Columbia University’s Earth Institute invites you to join a lecture at the intersection of climate science and economics by Sir David Hendry of Oxford University. Sir Hendry is co-Director of Climate Econometrics at Nuffield College, Oxford, a research program concentrated on developing econometric methods to augment climate-economic research. Professor Hendry’s talk will draw on findings from the program, developing and applying novel empirical approaches to understanding climate change and its impacts throughout history and into the future.
Professor Hendry will discuss his work modelling the impacts of volcanic eruptions on global temperatures over the last millennium, then apply those tools to recent CO2 emissions to confirm the theory that human activity is, indeed, to blame for the recent rise in our planet’s temperature. In order to best illustrate the interactions between humans and climate, he’ll then focus on modelling the UK’s CO2 emissions from the Industrial Revolution to present day, showing how policy interventions have played a major role in lowering the UK’s emissions. Professor Hendry will conclude by exploring the costs of “mis-forecasting” extreme climate events by studying the economic impacts of inaccuracies in hurricane forecasts in the present.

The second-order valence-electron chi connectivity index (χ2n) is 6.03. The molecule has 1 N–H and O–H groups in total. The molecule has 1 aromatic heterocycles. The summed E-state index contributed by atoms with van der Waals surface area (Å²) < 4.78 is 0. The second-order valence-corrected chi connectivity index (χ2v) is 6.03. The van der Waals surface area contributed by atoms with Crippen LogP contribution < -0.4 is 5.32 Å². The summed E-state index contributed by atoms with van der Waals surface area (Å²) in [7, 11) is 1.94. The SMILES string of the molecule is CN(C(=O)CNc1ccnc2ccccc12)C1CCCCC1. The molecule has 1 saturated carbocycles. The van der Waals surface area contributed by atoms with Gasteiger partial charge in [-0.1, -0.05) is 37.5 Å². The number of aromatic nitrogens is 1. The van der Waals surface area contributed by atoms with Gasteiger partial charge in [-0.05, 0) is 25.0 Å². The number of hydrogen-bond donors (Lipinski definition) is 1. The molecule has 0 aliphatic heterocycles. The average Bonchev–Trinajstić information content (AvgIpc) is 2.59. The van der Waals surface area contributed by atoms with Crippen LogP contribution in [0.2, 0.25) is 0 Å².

Following the lecture, Earth Institute Director Alex Halliday will join Professor Hendry for a brief discussion on the critical importance of interdisciplinary work between climate science and economics, and the exciting future of climate econometrics.
This event is jointly hosted by Columbia’s Earth Institute, the School of International and Public Affairs (SIPA), the Program for Economic Research (PER) and Columbia Department of Economics.
This event is free and open to the public, and will be followed by a reception where guests can continue the discussion informally over wine, beer and light appetizers. To RSVP, please click the link below.